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Protecting cultural buildings in war zones

Isis Palmyra

The 1954 Hague Convention for the Protection of Cultural Property in the Event of Armed Conflict enters British law today (Tuesday 12 December 2017).

From now, all British military personnel will be bound by its rules. Failing to protect cultural property, or damaging it unless there is a military necessity to do so, will be a war crime.

The dilemma of how to protect culture and heritage in war zones, while making human life a priority, is being addressed by OU research.

Derek Matravers, OU Professor of Philosophy, has been awarded £409,094 from the Arts and Humanities Research Council to research the ethics of protecting symbols of culture and identity in war zones.

He will work with Professor Helen Frowe, Director of the Stockholm Centre for the Ethics of War and Peace, a specialist in the philosophy of war, to formulate the principles, and thus guide the practice of cultural protection.

During the three-year Heritage in War Project, the academics will aim to answer three questions:

  • When it is it alright to intentionally damage sites of cultural property in war?
  • What can be done to protect this cultural property and at what cost?
  • What is the appropriate response to damaged sites of cultural property?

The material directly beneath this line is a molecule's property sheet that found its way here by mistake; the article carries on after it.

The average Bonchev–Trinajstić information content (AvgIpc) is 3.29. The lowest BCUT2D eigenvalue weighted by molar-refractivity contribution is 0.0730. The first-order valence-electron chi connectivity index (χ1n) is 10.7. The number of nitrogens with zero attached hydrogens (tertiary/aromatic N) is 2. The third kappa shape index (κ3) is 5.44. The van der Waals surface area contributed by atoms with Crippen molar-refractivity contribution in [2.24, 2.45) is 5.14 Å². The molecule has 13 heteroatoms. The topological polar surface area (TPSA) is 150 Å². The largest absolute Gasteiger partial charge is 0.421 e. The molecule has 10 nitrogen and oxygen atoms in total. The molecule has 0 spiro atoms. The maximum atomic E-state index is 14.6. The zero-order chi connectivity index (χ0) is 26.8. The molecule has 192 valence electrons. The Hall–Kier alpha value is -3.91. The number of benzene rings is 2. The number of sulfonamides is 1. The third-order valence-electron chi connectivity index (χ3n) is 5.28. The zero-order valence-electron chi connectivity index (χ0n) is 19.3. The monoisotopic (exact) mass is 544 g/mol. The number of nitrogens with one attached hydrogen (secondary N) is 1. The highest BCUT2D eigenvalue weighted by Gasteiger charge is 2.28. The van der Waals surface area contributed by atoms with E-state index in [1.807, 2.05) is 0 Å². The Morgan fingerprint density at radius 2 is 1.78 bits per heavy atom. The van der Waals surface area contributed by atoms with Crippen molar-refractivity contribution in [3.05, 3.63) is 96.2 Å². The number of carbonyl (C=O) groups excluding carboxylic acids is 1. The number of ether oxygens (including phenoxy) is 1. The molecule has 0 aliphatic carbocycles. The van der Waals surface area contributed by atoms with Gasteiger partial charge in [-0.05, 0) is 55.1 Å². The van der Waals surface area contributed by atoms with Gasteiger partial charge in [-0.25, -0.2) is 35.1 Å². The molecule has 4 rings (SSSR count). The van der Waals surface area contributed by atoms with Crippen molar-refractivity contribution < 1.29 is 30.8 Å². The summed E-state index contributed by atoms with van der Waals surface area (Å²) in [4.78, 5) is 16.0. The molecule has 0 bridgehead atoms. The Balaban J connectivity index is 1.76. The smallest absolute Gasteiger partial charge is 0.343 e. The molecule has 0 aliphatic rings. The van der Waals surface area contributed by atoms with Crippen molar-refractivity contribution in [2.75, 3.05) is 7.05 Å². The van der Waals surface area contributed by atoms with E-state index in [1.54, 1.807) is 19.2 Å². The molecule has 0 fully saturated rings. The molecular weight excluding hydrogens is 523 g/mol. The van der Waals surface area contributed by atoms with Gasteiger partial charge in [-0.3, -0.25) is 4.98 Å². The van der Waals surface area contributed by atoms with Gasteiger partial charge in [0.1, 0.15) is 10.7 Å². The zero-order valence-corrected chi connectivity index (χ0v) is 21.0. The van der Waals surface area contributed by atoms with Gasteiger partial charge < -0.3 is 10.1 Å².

“This is a tricky philosophical issue, as people are reluctant to push saving buildings as opposed to people,” said Professor Matravers. “A recent example of this dilemma was whether to put a sniper in a mosque tower which would deliver a military advantage, but also make the mosque a target and thus liable to be destroyed.”

According to Professor Matravers, the need for clearer guidelines for the military also became evident in recent events:
“What can we do or not do to clear ISIS out of sites such as Palmyra?” he asks. “Should troops be sent to guard museums, even at the expense of protecting people?”

He also cites the case of Baghdad Museum, which was looted because the US Army would not allocate troops to protect it and the fact that the Iraqis deliberately stored military equipment near ancient sites, knowing that would incline Coalition forces not to bomb them.

The project will result in a ‘Framework Document’ outlining the principles behind Cultural Property Protection (CPP) and ‘Codes of Conduct’ for the military; and a course for use by members of the military, NGOs, and other interested parties.

In addition to academic partners, the project team includes members of the British, US, and Norwegian Armed Forces; an international lawyer with extensive experience of working on UN Conventions; politicians (Baroness Andrews, who was instrumental in pushing for the UK ratification of the Convention); the British Museum ‘Iraq Scheme’; and the International Committee of the Blue Shield (the only organisation created and mandated under international law to protect cultural heritage in war zones).

Read more about Professor Matravers research.

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